by J.M. BROWN
Santa Cruz Sentinel 07/28/2012
SANTA CRUZ – A founding member of the public safety advocacy group Take Back Santa Cruz has announced her bid for City Council, a move that instantly drew support from key leaders.
Pamela Comstock, 40, who along with husband Craig and other relatives formed Take Back Santa Cruz in 2009, will seek one of four open council seats in the Nov. 6 contest. The software executive who has organized safety marches and drug den cleanups has backing from a trio of neo-progressive council members whose 2010 victories helped to train the city’s focus on safety and the economy.
Vice Mayor Hilary Bryant and Councilmembers Lynn Robinson and David Terrazas have endorsed Comstock, a 30-year resident who serves on the city’s Commission for the Prevention of Violence Against Women. Robinson said she believes Comstock can parlay activism into government service.
“She is a woman of action who can really step in and make a difference for our city,” said Robinson, who herself entered politics after co-founding Santa Cruz Neighbors. “The real beauty of (grassroots advocacy) is you start working with the community and instantly you collectively communicate the need to step up and work with government and those who can help you make a change.”
Take Back Santa Cruz co-founder and spokeswoman Analicia Cube said the group does not make political endorsements but that individual members strongly back Comstock’s run. Cube is a cousin of Comstock’s husband, and Cube’s husband, sister and brother-in-law are also founders of the group, which has more than 4,200 members on Facebook.
Although the group has been criticized by some as lacking compassion for the homeless and transient population, Comstock said she supports the city continuing to fund shelter and meals “But I also believe in personal responsibility,” she said, adding that she would support background checks for people who receive services and triple fines for crimes committed in city parks.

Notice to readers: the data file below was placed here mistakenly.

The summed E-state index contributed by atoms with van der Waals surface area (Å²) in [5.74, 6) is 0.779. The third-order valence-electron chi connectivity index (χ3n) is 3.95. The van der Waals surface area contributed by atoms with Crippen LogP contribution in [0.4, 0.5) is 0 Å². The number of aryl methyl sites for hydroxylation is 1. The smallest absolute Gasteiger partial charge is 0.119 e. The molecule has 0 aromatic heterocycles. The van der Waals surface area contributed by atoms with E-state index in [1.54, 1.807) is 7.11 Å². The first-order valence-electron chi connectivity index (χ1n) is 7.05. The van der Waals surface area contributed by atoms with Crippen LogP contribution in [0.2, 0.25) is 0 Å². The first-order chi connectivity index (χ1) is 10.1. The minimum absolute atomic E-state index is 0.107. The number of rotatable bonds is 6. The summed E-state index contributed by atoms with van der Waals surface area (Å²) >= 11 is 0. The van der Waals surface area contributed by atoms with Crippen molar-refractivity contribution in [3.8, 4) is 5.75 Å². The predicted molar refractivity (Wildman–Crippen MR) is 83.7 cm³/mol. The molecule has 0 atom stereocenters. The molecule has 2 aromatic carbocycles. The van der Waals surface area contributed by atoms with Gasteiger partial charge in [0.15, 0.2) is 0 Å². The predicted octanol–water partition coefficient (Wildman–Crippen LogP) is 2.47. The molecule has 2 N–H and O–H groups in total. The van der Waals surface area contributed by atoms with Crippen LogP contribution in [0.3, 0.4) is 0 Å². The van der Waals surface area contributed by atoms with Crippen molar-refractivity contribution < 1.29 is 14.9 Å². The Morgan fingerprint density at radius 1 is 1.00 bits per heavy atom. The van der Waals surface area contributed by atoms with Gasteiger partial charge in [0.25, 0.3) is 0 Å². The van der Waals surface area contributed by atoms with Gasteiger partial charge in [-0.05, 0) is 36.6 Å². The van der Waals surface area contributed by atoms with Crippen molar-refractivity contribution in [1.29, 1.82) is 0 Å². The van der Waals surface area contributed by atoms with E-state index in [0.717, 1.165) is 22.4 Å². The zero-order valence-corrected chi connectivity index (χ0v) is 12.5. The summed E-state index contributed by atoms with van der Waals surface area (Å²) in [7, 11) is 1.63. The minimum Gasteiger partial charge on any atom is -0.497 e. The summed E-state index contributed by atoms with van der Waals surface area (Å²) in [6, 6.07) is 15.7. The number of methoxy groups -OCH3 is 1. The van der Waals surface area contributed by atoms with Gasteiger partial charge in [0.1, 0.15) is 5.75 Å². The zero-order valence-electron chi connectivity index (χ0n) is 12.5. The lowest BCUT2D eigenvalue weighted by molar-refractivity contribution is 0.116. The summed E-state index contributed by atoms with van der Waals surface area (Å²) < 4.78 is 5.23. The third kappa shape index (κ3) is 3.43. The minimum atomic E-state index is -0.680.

Comstock has eyed a council run for several years, feeling citizens focused on bringing more business to town and boosting public safety were largely unrepresented on the council until now. Before going to work for Antares Audio Technologies, a Scotts Valley company that makes the Auto-Tune software, Comstock owned the now-closed Lollipops, a children’s clothing and furniture store in Gateway Plaza.
“Our economic vitality relies on job creation,” she said. “The business community should be viewed as a valued partner and a key to the longterm success of the city.”
Comstock wants the city to streamline the business permitting process and create a local business advisory panel to provide guidance to the council rather than hire high-priced consultants. She also encourages town hall-style meetings where the public can interact with city leaders on a wide variety of topics rather than be restricted to two or three minutes of remarks during council meetings.
“People are our greatest resource and will go along way to help us solve whatever problems we’re facing,” she said.
As for a proposed seawater desalination plant to boost water supply, which will be a major council issue during the next four years, Comstock said she is glad voters will get to weigh in before the project is built.
“I don’t think anyone is excited about desal, but we have to look at our longterm infrastructure,” she said.
Comstock has also been endorsed by outgoing Councilman Ryan Coonerty. Other candidates are resident Craig Bush, carpenter Jake Fusari, Mayor Don Lane, former mayor Cynthia Mathews, Transportation and Public Works Commissioner Richelle Noroyan, nonprofit director Cece Pinheiro, volunteer Steve Pleich and alternative transportation activist Micah Posner.